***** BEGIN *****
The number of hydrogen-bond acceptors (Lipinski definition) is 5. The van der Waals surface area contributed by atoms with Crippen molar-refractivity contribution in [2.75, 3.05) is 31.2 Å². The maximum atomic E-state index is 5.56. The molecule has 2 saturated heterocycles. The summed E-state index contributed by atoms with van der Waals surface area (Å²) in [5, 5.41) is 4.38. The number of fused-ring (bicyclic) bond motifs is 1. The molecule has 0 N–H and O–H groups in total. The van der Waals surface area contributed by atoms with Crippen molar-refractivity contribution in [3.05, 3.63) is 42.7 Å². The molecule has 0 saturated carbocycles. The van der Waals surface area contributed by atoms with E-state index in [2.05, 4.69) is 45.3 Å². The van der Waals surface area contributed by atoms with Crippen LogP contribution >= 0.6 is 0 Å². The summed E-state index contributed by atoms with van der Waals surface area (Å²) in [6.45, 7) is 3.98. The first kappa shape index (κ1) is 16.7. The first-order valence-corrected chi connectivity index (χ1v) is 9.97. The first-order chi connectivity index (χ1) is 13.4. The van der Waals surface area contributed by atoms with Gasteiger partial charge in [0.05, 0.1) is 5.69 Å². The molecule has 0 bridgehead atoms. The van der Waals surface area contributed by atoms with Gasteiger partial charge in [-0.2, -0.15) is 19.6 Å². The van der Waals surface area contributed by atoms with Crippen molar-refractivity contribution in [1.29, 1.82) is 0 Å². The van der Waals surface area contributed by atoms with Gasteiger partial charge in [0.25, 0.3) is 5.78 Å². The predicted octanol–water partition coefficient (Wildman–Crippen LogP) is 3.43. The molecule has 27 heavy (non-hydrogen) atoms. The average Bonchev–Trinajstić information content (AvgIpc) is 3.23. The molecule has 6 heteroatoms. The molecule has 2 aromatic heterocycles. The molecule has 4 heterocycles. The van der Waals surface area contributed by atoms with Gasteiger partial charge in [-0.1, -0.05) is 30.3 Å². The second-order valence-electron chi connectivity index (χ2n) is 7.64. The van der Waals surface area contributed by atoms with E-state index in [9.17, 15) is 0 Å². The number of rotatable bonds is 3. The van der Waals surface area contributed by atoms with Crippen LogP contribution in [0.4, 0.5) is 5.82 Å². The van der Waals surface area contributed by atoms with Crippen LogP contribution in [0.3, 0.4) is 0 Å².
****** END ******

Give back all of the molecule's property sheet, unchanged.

The number of hydrogen-bond acceptors (Lipinski definition) is 5. The van der Waals surface area contributed by atoms with Crippen molar-refractivity contribution in [2.75, 3.05) is 31.2 Å². The maximum atomic E-state index is 5.56. The molecule has 2 saturated heterocycles. The summed E-state index contributed by atoms with van der Waals surface area (Å²) in [5, 5.41) is 4.38. The number of fused-ring (bicyclic) bond motifs is 1. The molecule has 0 N–H and O–H groups in total. The van der Waals surface area contributed by atoms with Crippen molar-refractivity contribution in [3.05, 3.63) is 42.7 Å². The molecule has 0 saturated carbocycles. The van der Waals surface area contributed by atoms with E-state index in [2.05, 4.69) is 45.3 Å². The van der Waals surface area contributed by atoms with Crippen LogP contribution >= 0.6 is 0 Å². The summed E-state index contributed by atoms with van der Waals surface area (Å²) in [6.45, 7) is 3.98. The first kappa shape index (κ1) is 16.7. The first-order valence-corrected chi connectivity index (χ1v) is 9.97. The first-order chi connectivity index (χ1) is 13.4. The van der Waals surface area contributed by atoms with Gasteiger partial charge in [0.05, 0.1) is 5.69 Å². The molecule has 0 bridgehead atoms. The van der Waals surface area contributed by atoms with Gasteiger partial charge in [-0.2, -0.15) is 19.6 Å². The van der Waals surface area contributed by atoms with Crippen molar-refractivity contribution in [1.29, 1.82) is 0 Å². The van der Waals surface area contributed by atoms with Gasteiger partial charge in [0.25, 0.3) is 5.78 Å². The predicted octanol–water partition coefficient (Wildman–Crippen LogP) is 3.43. The molecule has 27 heavy (non-hydrogen) atoms. The average Bonchev–Trinajstić information content (AvgIpc) is 3.23. The molecule has 6 heteroatoms. The molecule has 2 aromatic heterocycles. The molecule has 4 heterocycles. The van der Waals surface area contributed by atoms with Gasteiger partial charge in [-0.1, -0.05) is 30.3 Å². The second-order valence-electron chi connectivity index (χ2n) is 7.64. The van der Waals surface area contributed by atoms with E-state index in [9.17, 15) is 0 Å². The number of rotatable bonds is 3. The van der Waals surface area contributed by atoms with Crippen LogP contribution in [0.4, 0.5) is 5.82 Å². The van der Waals surface area contributed by atoms with Crippen LogP contribution in [0.3, 0.4) is 0 Å².